An incomplete history of women and art
Annie Kevans' portraits of women artists show at the Fine Art Society is just a little too nice for Pamela Edwardes
Amanda Vickery’s recent inspiring TV series Women and the Story of Art has driven protests at the scant attention given to women artists to a barnstorming new high. Whereas many previous such investigations have explored the loves, disappointments and suicides of women artists, Vickery chose a different tack. The women artists she picked out demonstrated great strength of character. They bulldozed their way through the male ranks to secure the patronage of courts, establish their studios as successful businesses and keep working even when husbands, lovers and institutions attempted to steer them back into domestic quiescence. Her series culminated with Georgia O’Keeffe.
Vickery closed her history with the story of how O’Keeffe, betrayed for a younger woman by her lover and agent, Alfred Stieglitz, chose not to fade away. She took herself off to New Mexico. Drawing deep on her skills as an artist, inspired by the New Mexican landscape, she reconfigured American landscape painting and opened a new era for American art. Vickery’s iconic image of the woman artist was the lone figure of O’Keeffe as caught by photographer Yousuf Karsh – proud, independent, brooding, majestically surrounded by objects that inspired her art.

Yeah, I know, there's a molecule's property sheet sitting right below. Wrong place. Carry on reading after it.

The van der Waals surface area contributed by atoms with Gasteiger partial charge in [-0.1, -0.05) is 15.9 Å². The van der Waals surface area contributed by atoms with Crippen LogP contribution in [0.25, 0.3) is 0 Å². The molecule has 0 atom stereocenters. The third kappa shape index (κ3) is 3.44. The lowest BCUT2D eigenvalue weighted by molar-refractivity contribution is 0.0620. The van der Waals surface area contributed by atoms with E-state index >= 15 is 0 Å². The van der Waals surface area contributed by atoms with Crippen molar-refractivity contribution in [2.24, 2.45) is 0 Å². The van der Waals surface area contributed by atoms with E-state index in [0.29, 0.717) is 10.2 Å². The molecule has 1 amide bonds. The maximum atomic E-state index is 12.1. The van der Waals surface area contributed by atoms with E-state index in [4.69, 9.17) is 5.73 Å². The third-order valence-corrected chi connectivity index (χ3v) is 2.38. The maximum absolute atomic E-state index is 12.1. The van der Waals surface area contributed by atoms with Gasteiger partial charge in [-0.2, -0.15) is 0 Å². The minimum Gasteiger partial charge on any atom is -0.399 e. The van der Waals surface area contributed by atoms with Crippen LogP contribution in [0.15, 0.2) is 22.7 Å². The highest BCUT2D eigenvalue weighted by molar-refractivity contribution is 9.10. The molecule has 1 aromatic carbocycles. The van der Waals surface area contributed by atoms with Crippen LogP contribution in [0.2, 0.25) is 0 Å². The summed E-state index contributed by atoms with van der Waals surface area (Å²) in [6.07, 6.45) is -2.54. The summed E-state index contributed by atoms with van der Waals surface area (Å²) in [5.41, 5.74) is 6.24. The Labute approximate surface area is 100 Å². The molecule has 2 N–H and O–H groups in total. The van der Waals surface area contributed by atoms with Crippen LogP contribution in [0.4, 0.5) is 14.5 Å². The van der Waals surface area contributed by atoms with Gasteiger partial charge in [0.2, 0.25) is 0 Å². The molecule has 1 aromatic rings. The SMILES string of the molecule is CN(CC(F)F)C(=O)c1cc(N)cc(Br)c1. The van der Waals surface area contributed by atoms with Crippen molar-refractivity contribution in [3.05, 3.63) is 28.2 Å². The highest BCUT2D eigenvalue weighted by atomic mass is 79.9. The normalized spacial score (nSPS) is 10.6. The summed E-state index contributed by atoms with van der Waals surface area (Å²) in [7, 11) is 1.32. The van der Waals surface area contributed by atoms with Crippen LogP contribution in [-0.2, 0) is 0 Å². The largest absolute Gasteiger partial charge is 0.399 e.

Kevans first established herself as an artist with her portrait series of tyrants, dictators and mass murderers as children. Bought up en masse by art entrepreneur Charles Saatchi, these portraits were a cause célèbre. The innocent faces of the young Hitler, Stalin and Mussolini are caught in Kevans’ signature light thin oils. The pictures convey a poignancy and horror. Their unsettling mood seemed to adhere even to those images for which Kevans had been unable to find a photographic original and chose instead to work back from the adult face to the child. The images raise questions about truth and falsehood in art and about hidden histories. Since then, Kevans has followed up that success with more series, of which Women and the History of the Art is the most recent.
Far from distilling the women’s character, these portraits seemed to suppress their individuality
So heading to the Fine Art Society for the exhibition, I hoped in the confines of one room to sense the character, vitality and innovation of these women artists portrayed by Kevans. I looked forward to experiencing myriad personal visions of how the world could be seen.
Kevans’ images aspire to uniformity. Based most often on self-portraits, they appear as bust-sized images in thin oil on paper, at 40 x 30 cm. All the women confront us with a brown-eyed steadfast gaze. They are, to a woman, presented as attractive, probably charming, and (except for a welcome tartness about Gwen John’s lips) pleasant.
As viewers, we yearn to breathe life and individuality into each portrait. But the information is so scant that the uniformity of presentation serves only to drive home the fact that so many individuals have been reduced to faces in a crowd. I began to feel uncomfortable amid Kevans’ women artists.